NEW: Supreme Court Posts And Quickly DELETES Draft Of Major Opinion


After a brief appearance of an opinion on the Supreme Court’s website, it appears the justices are set to uphold provisions for emergency abortions in Idaho when a woman’s health is at risk.

The 22-page unsigned document, which Bloomberg News first reported on, indicated the case was “dismissed as improvidently granted.” The decision would maintain a lower federal court’s ruling that had temporarily halted Idaho’s near-total abortion ban, allowing hospitals to perform necessary emergency abortions to protect the mother’s health.

The Supreme Court recently posted and deleted the draft opinion regarding two cases: Moyle v. United States and Idaho v. United States, which delve into the conflict between the Emergency Medical Treatment and Labor Act (EMTALA) and Idaho’s pro-life abortion law. The draft opinion revealed deep divisions within the Court over whether EMTALA mandates abortions in certain medical emergencies, preempting state laws that are more restrictive.

Spokeswoman Patricia McCabe explained, “The court’s publications unit inadvertently and briefly uploaded a document to the court’s website.” She further assured that the court’s opinion in Moyle v. United States and Idaho v. United States will be issued in due course.

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The New York Times reported:

If the document reflects a final decision by the Supreme Court, it would be the second time that the justices have deflected ruling on the merits of abortion this term. The opinion on Wednesday suggested that the justices would not rule on the substance of the case — a clash between Idaho’s near-total ban on abortion and a federal law that requires emergency care — but simply say that women could retain access to emergency abortions as the case works its way through the courts.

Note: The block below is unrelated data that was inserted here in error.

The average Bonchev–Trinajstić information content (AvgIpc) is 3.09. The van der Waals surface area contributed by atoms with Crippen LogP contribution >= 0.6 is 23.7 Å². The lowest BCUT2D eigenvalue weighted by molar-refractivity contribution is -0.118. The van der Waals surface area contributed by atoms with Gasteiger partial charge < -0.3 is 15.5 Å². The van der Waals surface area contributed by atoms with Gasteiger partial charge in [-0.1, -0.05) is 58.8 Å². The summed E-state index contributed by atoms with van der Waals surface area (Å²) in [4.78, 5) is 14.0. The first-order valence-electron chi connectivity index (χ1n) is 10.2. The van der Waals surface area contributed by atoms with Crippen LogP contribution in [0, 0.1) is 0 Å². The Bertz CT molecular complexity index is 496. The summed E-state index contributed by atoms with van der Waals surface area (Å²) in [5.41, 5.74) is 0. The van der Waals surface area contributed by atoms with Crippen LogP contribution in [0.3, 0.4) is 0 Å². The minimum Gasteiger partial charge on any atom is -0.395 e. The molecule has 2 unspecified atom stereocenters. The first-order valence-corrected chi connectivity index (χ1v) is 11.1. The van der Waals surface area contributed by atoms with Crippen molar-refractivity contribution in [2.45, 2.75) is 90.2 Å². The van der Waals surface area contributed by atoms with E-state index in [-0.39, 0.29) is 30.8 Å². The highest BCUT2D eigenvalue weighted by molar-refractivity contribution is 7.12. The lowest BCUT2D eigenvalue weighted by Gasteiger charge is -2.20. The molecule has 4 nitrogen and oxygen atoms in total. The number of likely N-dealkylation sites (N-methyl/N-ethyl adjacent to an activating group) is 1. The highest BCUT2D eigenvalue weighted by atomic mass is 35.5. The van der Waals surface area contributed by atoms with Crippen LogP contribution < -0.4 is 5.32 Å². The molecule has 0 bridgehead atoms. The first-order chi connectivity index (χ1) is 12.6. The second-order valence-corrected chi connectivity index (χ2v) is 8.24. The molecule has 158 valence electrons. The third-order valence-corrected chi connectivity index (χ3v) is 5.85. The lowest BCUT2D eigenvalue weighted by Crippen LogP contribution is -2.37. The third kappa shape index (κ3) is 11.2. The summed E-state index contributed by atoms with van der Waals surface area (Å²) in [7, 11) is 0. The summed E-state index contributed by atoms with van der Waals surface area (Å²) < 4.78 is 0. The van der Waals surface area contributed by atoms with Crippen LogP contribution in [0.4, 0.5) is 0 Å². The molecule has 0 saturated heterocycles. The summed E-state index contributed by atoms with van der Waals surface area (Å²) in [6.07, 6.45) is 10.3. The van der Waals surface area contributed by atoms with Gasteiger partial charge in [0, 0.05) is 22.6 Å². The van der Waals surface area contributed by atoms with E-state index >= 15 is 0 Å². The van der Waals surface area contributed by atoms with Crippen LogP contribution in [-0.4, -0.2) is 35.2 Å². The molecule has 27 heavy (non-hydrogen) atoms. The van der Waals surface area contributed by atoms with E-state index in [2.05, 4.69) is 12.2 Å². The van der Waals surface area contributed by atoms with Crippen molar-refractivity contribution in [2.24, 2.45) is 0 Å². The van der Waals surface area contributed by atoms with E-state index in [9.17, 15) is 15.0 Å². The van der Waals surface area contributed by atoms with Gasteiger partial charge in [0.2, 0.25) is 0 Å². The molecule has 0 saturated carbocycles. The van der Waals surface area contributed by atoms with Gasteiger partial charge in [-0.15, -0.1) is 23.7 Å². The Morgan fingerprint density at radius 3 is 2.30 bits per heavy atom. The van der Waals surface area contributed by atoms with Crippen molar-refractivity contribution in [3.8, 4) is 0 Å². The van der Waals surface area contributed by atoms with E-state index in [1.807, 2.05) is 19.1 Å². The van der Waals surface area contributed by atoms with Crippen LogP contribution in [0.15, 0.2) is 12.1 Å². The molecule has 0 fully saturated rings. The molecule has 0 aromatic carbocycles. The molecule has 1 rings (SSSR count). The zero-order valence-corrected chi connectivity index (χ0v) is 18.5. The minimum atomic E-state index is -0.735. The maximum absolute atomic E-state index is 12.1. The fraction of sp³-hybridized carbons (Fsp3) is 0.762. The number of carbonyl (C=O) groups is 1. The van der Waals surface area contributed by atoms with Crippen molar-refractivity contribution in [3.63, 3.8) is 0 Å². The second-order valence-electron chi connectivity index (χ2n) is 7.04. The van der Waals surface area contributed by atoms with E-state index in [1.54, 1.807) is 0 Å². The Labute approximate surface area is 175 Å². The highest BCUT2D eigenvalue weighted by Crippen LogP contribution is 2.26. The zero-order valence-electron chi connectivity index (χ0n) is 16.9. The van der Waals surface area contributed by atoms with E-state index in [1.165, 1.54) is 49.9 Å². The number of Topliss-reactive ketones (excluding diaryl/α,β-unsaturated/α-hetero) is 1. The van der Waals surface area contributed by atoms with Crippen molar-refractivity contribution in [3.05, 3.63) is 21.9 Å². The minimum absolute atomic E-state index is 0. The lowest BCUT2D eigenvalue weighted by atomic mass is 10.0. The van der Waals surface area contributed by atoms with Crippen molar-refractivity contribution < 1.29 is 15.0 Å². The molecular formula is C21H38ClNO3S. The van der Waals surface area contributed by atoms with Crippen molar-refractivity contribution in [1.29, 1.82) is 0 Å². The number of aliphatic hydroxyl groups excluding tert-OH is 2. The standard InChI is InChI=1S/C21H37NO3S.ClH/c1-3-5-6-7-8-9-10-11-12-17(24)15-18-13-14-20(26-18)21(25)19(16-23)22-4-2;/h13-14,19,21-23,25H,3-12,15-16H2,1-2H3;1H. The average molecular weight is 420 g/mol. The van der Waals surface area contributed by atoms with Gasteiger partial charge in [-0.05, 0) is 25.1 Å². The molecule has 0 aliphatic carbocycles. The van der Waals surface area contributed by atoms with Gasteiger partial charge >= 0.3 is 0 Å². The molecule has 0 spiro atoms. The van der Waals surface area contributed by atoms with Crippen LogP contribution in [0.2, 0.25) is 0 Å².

This month, the justices sidestepped ruling on the merits of a bid by a group of anti-abortion medical organizations and doctors to curtail the availability of a common abortion drug used in a majority of abortions in the country.

In that case, F.D.A. v. Alliance for Hippocratic Medicine, the justices found that the plaintiffs had no standing to bring the challenge to start, preserving widespread access to the drug.

The apparent publication of the opinion in the Idaho abortion case, coming amid the frenzied final days of the term, echoed the chaos two years ago after a draft opinion of Dobbs v. Jackson Women’s Health Organization, which overturned a constitutional right to abortion, leaked.

In the per curiam decision, the Court dismissed the writs of certiorari as improvidently granted, vacating earlier stays. Justice Kagan, concurring, noted that Idaho’s law prohibits abortions unless necessary to prevent a woman’s death, with no exceptions for serious health risks, whereas EMTALA requires hospitals to provide necessary care, including abortions, to stabilize medical emergencies.

The Federal Government had sued Idaho, arguing that EMTALA preempts Idaho’s law in cases where an abortion is necessary to prevent severe health consequences. The lower courts had issued a preliminary injunction to this effect, allowing women to obtain emergency abortions, which Idaho contested.

Justice Barrett, concurring with the judgment, highlighted the evolving legal interpretations and the need for further examination by lower courts. “We granted certiorari before judgment in these cases to decide whether the Emergency Medical Treatment and Labor Act (EMTALA) preempts a provision of Idaho law that prohibits abortions except when necessary to save the life of the mother,” she wrote. “Since this suit began in the District Court, Idaho law has significantly changed – twice. And since we granted certiorari, the parties’ litigating positions have rendered the scope of the dispute unclear, at best.”

Justice Jackson criticized the Court for failing to resolve the clear conflict between state and federal law, emphasizing that EMTALA requires stabilizing treatments, including abortions, when necessary to prevent serious health risks. Justice Alito, dissenting, argued that EMTALA does not require abortions and supported Idaho’s stance that federal law does not preempt its abortion restrictions.

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